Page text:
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Starts With A Bang

Is it possible to pull something out of a black hole?

Falling into a black hole is forever… but could a tether to the outside pull you back out?

“Nobody ever did, or ever will, escape the consequences of his choices.” 
Alfred A. Montapert

Once something falls into a black hole, it can never get out. No matter how much energy you have, you can never move faster than the speed of light, and yet you’d need to in order to exit of the event horizon once you’ve crossed inside. But what if you tried to cheat that little rule by tethering a tiny object that just dipped inside the event horizon to a much larger, more massive one that was destined to escape? Could you pull something out of a black hole that way, or any other way? The laws of physics are restrictive, but they should tell us whether it’s possible or not. Let’s find out!

Flamm’s paraboloid, shown here, represents the spacetime curvature outside the event horizon of a Schwarzschild black hole. Image credit: AllenMcC. of Wikimedia Commons.

A black hole isn’t merely an ultra-dense, ultra-massive singularity, where space is curved so tremendously that anything that falls in can’t escape. Although that’s what we conventionally think of, a black hole is more accurately the region of space around this objects from which no form of matter or energy — not even light itself — can escape. This isn’t as foreign or exotic as you might think: if you took the Sun, exactly as-is, and compressed it down to a region of space just a few kilometers in radius, a black hole is exactly what you’d wind up with. Although our Sun is in no danger of undergoing such a transition, there are stars in the Universe that will wind up producing a black hole in this very fashion.

The star forming region 30 Doradus, in the Tarantula Nebula in one of the Milky Way’s satellite galaxies, contains the largest, highest-mass stars known to humanity. The largest, R136a1, is approximately 260 times the Sun’s mass. Image credit: NASA, ESA, and E. Sabbi (ESA/STScI); Acknowledgment: R. O’Connell (University of Virginia) and the Wide Field Camera 3 Science Oversight Committee.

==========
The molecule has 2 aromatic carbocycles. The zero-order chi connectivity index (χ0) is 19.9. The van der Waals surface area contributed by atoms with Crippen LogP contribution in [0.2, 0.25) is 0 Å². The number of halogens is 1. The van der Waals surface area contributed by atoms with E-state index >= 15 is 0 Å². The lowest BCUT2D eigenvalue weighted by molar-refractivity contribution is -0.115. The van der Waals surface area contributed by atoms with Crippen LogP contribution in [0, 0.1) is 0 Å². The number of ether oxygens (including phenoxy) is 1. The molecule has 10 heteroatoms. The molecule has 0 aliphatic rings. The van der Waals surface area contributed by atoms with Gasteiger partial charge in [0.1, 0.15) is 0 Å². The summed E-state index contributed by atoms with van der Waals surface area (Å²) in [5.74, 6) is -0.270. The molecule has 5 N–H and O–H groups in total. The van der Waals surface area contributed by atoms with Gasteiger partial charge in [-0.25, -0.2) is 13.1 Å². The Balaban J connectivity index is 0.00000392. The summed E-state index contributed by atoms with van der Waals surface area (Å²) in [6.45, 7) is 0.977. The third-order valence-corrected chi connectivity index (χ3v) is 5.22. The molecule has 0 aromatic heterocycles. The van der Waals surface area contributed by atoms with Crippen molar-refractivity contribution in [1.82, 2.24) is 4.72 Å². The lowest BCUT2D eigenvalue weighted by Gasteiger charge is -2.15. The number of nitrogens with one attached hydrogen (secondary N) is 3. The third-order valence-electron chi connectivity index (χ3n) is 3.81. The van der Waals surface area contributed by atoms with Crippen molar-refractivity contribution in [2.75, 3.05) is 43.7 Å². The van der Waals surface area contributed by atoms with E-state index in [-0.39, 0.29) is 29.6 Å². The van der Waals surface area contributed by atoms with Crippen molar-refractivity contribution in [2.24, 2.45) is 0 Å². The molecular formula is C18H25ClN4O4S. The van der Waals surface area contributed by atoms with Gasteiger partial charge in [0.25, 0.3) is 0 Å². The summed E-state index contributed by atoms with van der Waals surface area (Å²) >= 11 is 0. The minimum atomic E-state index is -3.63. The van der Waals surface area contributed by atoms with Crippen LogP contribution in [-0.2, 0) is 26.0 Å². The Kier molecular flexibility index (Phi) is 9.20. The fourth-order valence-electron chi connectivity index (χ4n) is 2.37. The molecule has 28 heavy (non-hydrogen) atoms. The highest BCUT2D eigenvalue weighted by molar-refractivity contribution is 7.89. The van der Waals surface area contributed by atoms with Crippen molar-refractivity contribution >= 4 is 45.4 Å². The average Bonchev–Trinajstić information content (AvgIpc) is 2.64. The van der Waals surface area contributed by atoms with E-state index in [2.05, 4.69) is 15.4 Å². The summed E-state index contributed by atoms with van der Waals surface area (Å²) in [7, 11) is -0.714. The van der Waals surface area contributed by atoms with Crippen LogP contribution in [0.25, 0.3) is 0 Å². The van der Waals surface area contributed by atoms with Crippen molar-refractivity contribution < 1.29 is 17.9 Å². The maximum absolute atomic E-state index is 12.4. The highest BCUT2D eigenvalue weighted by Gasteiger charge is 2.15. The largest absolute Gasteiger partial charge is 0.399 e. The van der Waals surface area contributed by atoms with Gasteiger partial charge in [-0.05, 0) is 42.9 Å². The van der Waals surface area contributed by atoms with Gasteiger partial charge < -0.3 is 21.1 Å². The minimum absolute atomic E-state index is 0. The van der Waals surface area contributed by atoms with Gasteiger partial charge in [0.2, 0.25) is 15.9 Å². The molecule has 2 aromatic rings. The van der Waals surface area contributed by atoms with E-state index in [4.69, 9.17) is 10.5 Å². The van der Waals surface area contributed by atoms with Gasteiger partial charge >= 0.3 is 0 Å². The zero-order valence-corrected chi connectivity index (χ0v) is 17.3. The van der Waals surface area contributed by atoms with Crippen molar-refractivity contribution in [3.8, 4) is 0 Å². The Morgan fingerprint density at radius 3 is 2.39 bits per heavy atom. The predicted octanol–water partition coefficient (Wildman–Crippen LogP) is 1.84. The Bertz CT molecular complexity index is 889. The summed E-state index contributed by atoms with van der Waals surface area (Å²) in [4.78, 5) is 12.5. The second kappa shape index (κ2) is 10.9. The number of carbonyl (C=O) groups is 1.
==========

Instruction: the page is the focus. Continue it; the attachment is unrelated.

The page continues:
The most massive stars in the Universe — stars with twenty, forty, a hundred, or even, at the core of the super star cluster shown above, up to 260 times the mass of our Sun — are the bluest, hottest, and most luminous objects out there. They also burn through the nuclear fuel in their cores the most quickly of all stars: just one or two million years instead of many billions like the Sun. When these inner cores run out of nuclear fuel, the nuclei at the core are subject to tremendous gravitational forces: forces so strong that, without the incredible pressure from the radiation of nuclear fusion to hold them up, they implode. In less extreme cases, the nuclei and electrons have so much energy that they fuse into a mass of neutrons, all bound together. If the core is more massive than a few times the mass of the Sun, those neutrons will be so dense and so massive that they themselves will collapse, leading to a black hole.

An illustration of an active black hole, one that accretes matter and accelerates a portion of it outwards in two perpendicular jets, may describe the black hole at the center of our galaxy in many regards. But nothing from within the event horizon could ever get out. Image credit: Mark A. Garlick.